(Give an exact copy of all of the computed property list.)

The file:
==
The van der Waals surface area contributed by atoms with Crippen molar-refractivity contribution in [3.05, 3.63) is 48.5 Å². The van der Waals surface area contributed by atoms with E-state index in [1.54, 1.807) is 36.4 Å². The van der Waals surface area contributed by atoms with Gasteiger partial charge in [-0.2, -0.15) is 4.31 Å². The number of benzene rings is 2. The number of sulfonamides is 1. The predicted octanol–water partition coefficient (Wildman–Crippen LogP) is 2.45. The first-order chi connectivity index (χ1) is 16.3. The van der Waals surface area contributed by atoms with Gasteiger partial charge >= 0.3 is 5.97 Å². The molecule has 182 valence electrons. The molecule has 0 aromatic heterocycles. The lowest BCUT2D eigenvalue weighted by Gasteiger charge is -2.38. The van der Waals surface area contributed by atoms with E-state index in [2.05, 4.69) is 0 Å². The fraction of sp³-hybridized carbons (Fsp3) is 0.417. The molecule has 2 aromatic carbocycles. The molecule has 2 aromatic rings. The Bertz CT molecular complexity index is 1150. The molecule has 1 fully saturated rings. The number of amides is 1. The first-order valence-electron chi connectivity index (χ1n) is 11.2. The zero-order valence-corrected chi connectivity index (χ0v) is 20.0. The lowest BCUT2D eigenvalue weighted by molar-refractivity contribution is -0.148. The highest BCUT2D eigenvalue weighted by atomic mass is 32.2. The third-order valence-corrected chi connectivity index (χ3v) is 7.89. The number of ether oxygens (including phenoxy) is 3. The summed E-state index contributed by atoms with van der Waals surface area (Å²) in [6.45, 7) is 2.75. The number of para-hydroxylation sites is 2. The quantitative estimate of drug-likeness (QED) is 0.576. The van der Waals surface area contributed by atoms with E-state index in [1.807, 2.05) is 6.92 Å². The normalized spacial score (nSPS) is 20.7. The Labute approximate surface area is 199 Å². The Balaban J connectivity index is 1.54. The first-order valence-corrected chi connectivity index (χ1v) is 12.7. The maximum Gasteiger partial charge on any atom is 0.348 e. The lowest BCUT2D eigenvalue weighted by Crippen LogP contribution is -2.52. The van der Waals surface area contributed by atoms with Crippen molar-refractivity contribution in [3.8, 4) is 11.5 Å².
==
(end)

The van der Waals surface area contributed by atoms with Crippen molar-refractivity contribution in [3.05, 3.63) is 48.5 Å². The van der Waals surface area contributed by atoms with E-state index in [1.54, 1.807) is 36.4 Å². The van der Waals surface area contributed by atoms with Gasteiger partial charge in [-0.2, -0.15) is 4.31 Å². The number of benzene rings is 2. The number of sulfonamides is 1. The predicted octanol–water partition coefficient (Wildman–Crippen LogP) is 2.45. The first-order chi connectivity index (χ1) is 16.3. The van der Waals surface area contributed by atoms with Gasteiger partial charge >= 0.3 is 5.97 Å². The molecule has 182 valence electrons. The molecule has 0 aromatic heterocycles. The lowest BCUT2D eigenvalue weighted by Gasteiger charge is -2.38. The van der Waals surface area contributed by atoms with E-state index in [2.05, 4.69) is 0 Å². The fraction of sp³-hybridized carbons (Fsp3) is 0.417. The molecule has 2 aromatic carbocycles. The molecule has 2 aromatic rings. The Bertz CT molecular complexity index is 1150. The molecule has 1 fully saturated rings. The number of amides is 1. The first-order valence-electron chi connectivity index (χ1n) is 11.2. The zero-order valence-corrected chi connectivity index (χ0v) is 20.0. The lowest BCUT2D eigenvalue weighted by molar-refractivity contribution is -0.148. The highest BCUT2D eigenvalue weighted by atomic mass is 32.2. The third-order valence-corrected chi connectivity index (χ3v) is 7.89. The number of ether oxygens (including phenoxy) is 3. The summed E-state index contributed by atoms with van der Waals surface area (Å²) in [6.45, 7) is 2.75. The number of para-hydroxylation sites is 2. The quantitative estimate of drug-likeness (QED) is 0.576. The van der Waals surface area contributed by atoms with E-state index in [1.807, 2.05) is 6.92 Å². The normalized spacial score (nSPS) is 20.7. The Labute approximate surface area is 199 Å². The Balaban J connectivity index is 1.54. The first-order valence-corrected chi connectivity index (χ1v) is 12.7. The maximum Gasteiger partial charge on any atom is 0.348 e. The lowest BCUT2D eigenvalue weighted by Crippen LogP contribution is -2.52. The van der Waals surface area contributed by atoms with Crippen molar-refractivity contribution in [3.8, 4) is 11.5 Å².